There have been countless numbers of articles, blogs and whitepapers written on the subject of security in the cloud and an even greater number of opinions as to the number of risks associated with a move to the same. Five, seven, ten, twenty-seven? How many risks are associated with you or your company’s move to the cloud? Well, in the best consultant-speak, it depends.
One could say that it depends on how far “up the stack” you’re moving. If, for instance, you are moving from an essentially stand-alone, self-administrated environment to a cloud-based presence, you most likely will be in for the security-based shock of your life. On the other hand, if you, in the corporate sense, are moving a large, multi-national corporation to the cloud, chances are you’ve already encountered many of the challenges, such as regional compliance and legal issues, which will also be present in your move to the cloud.
The differentiator? There are three; scale, complexity and speed. In the hundreds of clients we have helped migrate to the cloud, not once have we come across a security issue that was unique to the cloud. This is why the title of this article is “What are the Greater Risks of Cloud Computing?” and not “What are the Unique Risks of Cloud Computing?” There simply aren’t any. Let’s be clear – this isn’t to say any of these risks aren’t real. They simply aren’t unique, nor are they new. It is just a case of a new bandwagon (the cloud) with a new crew of sensationalists ready to jump on that bandwagon.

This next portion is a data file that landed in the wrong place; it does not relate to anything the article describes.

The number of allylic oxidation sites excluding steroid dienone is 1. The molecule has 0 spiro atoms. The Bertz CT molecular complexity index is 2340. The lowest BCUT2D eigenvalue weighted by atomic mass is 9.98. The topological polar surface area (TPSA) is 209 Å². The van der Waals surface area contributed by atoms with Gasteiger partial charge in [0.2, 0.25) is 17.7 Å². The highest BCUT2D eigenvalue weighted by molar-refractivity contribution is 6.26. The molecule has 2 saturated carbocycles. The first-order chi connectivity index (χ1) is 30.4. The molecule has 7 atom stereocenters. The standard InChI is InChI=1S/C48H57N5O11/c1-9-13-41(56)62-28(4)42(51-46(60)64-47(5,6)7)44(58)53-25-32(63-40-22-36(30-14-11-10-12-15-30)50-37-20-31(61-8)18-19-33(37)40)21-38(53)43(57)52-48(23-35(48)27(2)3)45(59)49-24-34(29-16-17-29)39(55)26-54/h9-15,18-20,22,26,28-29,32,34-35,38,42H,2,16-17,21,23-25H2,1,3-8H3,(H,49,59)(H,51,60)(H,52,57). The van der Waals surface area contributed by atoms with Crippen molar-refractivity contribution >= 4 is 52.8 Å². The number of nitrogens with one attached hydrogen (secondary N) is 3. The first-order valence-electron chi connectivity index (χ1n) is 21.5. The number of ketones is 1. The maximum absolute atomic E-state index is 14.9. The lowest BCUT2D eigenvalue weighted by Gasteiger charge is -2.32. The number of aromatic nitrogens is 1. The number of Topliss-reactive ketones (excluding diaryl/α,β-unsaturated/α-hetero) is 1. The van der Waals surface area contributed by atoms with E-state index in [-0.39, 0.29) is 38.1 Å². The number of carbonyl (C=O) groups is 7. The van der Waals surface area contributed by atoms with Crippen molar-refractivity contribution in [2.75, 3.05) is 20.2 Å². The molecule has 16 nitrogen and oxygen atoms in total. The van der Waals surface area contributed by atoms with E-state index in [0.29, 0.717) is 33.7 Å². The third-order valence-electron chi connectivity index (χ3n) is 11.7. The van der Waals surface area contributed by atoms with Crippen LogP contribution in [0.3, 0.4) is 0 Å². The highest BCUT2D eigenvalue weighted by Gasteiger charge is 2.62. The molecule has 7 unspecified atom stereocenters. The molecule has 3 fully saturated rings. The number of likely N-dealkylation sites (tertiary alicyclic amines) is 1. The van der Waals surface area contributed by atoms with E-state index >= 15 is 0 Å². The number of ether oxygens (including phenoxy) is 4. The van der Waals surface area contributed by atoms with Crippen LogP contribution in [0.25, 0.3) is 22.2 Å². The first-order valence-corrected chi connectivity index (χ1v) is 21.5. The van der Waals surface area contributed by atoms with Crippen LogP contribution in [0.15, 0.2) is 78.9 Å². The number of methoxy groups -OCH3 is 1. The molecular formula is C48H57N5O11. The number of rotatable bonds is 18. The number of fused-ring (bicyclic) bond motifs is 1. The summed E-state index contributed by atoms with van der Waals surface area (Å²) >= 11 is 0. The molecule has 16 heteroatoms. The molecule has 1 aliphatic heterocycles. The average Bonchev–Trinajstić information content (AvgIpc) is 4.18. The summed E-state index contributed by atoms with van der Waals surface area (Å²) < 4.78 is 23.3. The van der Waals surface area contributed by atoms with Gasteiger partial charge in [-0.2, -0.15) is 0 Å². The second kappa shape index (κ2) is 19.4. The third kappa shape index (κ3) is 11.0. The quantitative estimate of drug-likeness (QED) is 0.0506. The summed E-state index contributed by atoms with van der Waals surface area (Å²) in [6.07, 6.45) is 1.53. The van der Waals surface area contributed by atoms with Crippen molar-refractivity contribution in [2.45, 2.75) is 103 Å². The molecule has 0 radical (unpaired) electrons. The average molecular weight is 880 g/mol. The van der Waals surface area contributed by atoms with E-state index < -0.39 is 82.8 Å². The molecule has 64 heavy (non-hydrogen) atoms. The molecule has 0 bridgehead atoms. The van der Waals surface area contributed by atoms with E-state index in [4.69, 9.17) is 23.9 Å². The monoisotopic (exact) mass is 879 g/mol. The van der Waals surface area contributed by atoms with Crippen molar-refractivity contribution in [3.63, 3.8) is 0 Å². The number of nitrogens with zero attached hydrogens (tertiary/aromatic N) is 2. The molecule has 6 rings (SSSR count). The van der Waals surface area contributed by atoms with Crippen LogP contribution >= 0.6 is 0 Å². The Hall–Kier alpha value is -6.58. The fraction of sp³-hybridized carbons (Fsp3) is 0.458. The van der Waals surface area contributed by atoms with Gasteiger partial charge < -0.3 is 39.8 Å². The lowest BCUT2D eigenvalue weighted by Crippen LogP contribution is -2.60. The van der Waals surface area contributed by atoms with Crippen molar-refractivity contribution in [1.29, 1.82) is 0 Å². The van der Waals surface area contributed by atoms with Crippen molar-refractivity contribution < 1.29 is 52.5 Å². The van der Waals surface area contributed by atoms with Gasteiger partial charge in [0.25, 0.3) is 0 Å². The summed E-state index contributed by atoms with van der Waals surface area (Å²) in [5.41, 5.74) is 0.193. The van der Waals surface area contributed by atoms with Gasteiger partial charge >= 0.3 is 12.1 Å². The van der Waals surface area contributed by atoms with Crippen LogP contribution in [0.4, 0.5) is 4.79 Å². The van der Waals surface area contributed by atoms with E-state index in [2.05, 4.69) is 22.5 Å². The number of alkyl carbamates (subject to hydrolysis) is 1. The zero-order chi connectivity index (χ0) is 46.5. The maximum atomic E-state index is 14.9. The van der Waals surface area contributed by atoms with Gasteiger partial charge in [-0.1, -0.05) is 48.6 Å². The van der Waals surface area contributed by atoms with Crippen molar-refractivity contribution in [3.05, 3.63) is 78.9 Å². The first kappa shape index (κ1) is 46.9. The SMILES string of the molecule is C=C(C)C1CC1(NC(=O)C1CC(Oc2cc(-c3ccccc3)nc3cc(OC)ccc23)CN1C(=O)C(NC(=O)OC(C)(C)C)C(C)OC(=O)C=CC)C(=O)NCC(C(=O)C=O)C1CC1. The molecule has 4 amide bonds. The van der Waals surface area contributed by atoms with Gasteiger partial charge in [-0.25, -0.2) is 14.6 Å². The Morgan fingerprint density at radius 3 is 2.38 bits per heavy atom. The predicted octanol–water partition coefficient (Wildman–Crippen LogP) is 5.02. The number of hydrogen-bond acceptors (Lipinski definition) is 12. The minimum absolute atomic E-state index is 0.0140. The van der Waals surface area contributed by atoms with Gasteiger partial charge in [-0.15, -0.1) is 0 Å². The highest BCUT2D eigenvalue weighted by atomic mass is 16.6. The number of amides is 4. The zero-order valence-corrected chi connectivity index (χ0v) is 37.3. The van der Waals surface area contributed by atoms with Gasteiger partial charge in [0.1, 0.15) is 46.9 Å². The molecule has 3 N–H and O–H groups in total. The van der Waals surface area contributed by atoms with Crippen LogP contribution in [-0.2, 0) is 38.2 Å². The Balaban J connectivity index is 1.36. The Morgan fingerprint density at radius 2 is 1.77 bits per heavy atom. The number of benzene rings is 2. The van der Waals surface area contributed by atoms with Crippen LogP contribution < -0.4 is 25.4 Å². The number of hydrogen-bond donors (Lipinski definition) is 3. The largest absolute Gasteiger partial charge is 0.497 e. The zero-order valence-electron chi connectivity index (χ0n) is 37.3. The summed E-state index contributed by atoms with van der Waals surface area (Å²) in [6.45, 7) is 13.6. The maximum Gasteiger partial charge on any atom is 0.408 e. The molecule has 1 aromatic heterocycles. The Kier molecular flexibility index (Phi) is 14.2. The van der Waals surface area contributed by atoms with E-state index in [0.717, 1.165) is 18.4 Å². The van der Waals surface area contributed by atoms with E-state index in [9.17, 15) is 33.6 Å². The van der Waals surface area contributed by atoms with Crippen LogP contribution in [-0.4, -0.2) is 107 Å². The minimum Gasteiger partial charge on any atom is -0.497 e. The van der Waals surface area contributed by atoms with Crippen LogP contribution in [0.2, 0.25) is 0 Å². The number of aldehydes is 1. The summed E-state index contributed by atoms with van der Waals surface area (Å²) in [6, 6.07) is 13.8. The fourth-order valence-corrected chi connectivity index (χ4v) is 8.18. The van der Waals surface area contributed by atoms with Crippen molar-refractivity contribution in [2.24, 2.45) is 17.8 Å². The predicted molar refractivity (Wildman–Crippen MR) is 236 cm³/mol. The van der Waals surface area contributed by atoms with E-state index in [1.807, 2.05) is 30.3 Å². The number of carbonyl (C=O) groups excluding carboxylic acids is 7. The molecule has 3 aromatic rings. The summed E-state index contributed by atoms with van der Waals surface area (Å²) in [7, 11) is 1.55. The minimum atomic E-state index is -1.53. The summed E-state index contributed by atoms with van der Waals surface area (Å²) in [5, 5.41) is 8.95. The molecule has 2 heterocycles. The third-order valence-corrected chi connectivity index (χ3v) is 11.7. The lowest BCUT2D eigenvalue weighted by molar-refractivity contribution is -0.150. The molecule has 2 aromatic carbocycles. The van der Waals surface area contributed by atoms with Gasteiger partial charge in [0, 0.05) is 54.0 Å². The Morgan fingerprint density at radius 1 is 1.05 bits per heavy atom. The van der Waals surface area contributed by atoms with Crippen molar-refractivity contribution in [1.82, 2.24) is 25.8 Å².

Let’s take a few of the most popularly-stated “risks of cloud computing” and see how this plays out.
This often makes the list as though it is a unique problem to the cloud. What about companies utilizing colo’s? And before that, what about companies using time shared systems – can you say payroll systems? Didn’t they pre-date the cloud by some decades? While there might not have been hypervisors or shared applications back in the day, there just as surely could have been shared components at some level, possibly network components or monitoring.
Loss of Data/Data Breaches
In looking at some of the most widely touted data breaches – Target, Ashley Madison, Office of Personnel Management and Anthem to name just a few – the compromises were listed as “result of access to its network via an HVAC contractor monitoring store climate systems,” “unknown,” “contractor’s stolen credentials to plant a malware backdoor in the network,” and “possible watering hole attack that yielded a compromised administrator password.” Your first thought might be, “Do these hacks even involve the cloud?” It’s not clear where the data was stored in these instances, but that doesn’t stop articles from being written about the dangers of the cloud and including references to the instances. Conversely, there is an excellent article in Business Insurance on the very opposite viewpoint. Perhaps the cloud can be a bit safer that traditional environments for one very good reason – reputation. We have seen customers move to the cloud in order to modernize their security paradigm. The end result is a more secure environment in the cloud than they ever had on premise.